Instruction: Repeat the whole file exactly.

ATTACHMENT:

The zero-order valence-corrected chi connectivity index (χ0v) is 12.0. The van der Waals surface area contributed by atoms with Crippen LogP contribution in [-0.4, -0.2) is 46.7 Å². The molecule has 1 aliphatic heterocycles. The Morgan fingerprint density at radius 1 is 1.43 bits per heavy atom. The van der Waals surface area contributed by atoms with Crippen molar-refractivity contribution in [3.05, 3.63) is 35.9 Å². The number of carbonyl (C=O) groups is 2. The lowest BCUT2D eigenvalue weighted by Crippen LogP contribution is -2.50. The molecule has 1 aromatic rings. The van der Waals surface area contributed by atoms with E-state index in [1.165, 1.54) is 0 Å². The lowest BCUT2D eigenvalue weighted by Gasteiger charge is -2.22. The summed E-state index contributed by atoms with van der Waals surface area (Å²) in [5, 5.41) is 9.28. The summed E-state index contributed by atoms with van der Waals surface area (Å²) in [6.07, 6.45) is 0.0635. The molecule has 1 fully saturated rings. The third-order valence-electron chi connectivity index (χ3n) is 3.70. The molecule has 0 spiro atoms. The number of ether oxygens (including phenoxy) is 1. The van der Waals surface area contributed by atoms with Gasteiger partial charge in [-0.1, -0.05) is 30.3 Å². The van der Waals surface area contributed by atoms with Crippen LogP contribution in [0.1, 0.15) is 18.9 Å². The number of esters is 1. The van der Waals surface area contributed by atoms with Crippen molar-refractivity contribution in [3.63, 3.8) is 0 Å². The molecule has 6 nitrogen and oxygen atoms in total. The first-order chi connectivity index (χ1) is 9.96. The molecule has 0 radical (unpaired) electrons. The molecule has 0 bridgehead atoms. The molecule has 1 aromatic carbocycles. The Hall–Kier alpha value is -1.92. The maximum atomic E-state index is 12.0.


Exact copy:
The zero-order valence-corrected chi connectivity index (χ0v) is 12.0. The van der Waals surface area contributed by atoms with Crippen LogP contribution in [-0.4, -0.2) is 46.7 Å². The molecule has 1 aliphatic heterocycles. The Morgan fingerprint density at radius 1 is 1.43 bits per heavy atom. The van der Waals surface area contributed by atoms with Crippen molar-refractivity contribution in [3.05, 3.63) is 35.9 Å². The number of carbonyl (C=O) groups is 2. The lowest BCUT2D eigenvalue weighted by Crippen LogP contribution is -2.50. The molecule has 1 aromatic rings. The van der Waals surface area contributed by atoms with E-state index in [1.165, 1.54) is 0 Å². The lowest BCUT2D eigenvalue weighted by Gasteiger charge is -2.22. The summed E-state index contributed by atoms with van der Waals surface area (Å²) in [5, 5.41) is 9.28. The summed E-state index contributed by atoms with van der Waals surface area (Å²) in [6.07, 6.45) is 0.0635. The molecule has 1 fully saturated rings. The third-order valence-electron chi connectivity index (χ3n) is 3.70. The molecule has 0 spiro atoms. The number of ether oxygens (including phenoxy) is 1. The van der Waals surface area contributed by atoms with Gasteiger partial charge in [-0.1, -0.05) is 30.3 Å². The van der Waals surface area contributed by atoms with Crippen LogP contribution in [0.1, 0.15) is 18.9 Å². The number of esters is 1. The van der Waals surface area contributed by atoms with Crippen molar-refractivity contribution in [3.63, 3.8) is 0 Å². The molecule has 6 nitrogen and oxygen atoms in total. The first-order chi connectivity index (χ1) is 9.96. The molecule has 0 radical (unpaired) electrons. The molecule has 0 bridgehead atoms. The molecule has 1 aromatic carbocycles. The Hall–Kier alpha value is -1.92. The maximum atomic E-state index is 12.0.